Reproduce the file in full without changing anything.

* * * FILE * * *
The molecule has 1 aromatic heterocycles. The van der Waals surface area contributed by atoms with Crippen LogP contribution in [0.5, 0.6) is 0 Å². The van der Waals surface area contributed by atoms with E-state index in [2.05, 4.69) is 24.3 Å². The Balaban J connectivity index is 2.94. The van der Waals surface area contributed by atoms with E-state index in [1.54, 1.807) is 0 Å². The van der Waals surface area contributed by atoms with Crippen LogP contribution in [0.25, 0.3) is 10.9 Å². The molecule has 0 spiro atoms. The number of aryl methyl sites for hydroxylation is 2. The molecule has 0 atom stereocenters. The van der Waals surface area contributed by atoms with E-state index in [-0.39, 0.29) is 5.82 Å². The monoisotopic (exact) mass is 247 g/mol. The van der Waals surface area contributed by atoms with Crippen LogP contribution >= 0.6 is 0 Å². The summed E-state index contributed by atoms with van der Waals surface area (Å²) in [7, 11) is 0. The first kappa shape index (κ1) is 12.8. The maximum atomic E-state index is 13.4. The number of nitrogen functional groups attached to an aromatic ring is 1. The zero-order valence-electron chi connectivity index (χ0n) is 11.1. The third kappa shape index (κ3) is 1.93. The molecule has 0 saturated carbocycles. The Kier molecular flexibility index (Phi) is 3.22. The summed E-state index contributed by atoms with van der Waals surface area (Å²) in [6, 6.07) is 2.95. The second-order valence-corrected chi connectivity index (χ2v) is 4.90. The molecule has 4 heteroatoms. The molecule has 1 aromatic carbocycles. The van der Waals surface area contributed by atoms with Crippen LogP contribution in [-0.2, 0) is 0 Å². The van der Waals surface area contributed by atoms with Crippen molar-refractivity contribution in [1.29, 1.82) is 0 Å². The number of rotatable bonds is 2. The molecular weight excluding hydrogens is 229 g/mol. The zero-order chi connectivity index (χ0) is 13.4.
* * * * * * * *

The molecule has 1 aromatic heterocycles. The van der Waals surface area contributed by atoms with Crippen LogP contribution in [0.5, 0.6) is 0 Å². The van der Waals surface area contributed by atoms with E-state index in [2.05, 4.69) is 24.3 Å². The Balaban J connectivity index is 2.94. The van der Waals surface area contributed by atoms with E-state index in [1.54, 1.807) is 0 Å². The van der Waals surface area contributed by atoms with Crippen LogP contribution in [0.25, 0.3) is 10.9 Å². The molecule has 0 spiro atoms. The number of aryl methyl sites for hydroxylation is 2. The molecule has 0 atom stereocenters. The van der Waals surface area contributed by atoms with E-state index in [-0.39, 0.29) is 5.82 Å². The monoisotopic (exact) mass is 247 g/mol. The van der Waals surface area contributed by atoms with Crippen LogP contribution >= 0.6 is 0 Å². The summed E-state index contributed by atoms with van der Waals surface area (Å²) in [7, 11) is 0. The first kappa shape index (κ1) is 12.8. The maximum atomic E-state index is 13.4. The number of nitrogen functional groups attached to an aromatic ring is 1. The zero-order valence-electron chi connectivity index (χ0n) is 11.1. The third kappa shape index (κ3) is 1.93. The molecule has 0 saturated carbocycles. The Kier molecular flexibility index (Phi) is 3.22. The summed E-state index contributed by atoms with van der Waals surface area (Å²) in [6, 6.07) is 2.95. The second-order valence-corrected chi connectivity index (χ2v) is 4.90. The molecule has 4 heteroatoms. The molecule has 1 aromatic carbocycles. The van der Waals surface area contributed by atoms with Crippen LogP contribution in [-0.2, 0) is 0 Å². The van der Waals surface area contributed by atoms with Crippen molar-refractivity contribution in [1.29, 1.82) is 0 Å². The number of rotatable bonds is 2. The molecular weight excluding hydrogens is 229 g/mol. The zero-order chi connectivity index (χ0) is 13.4.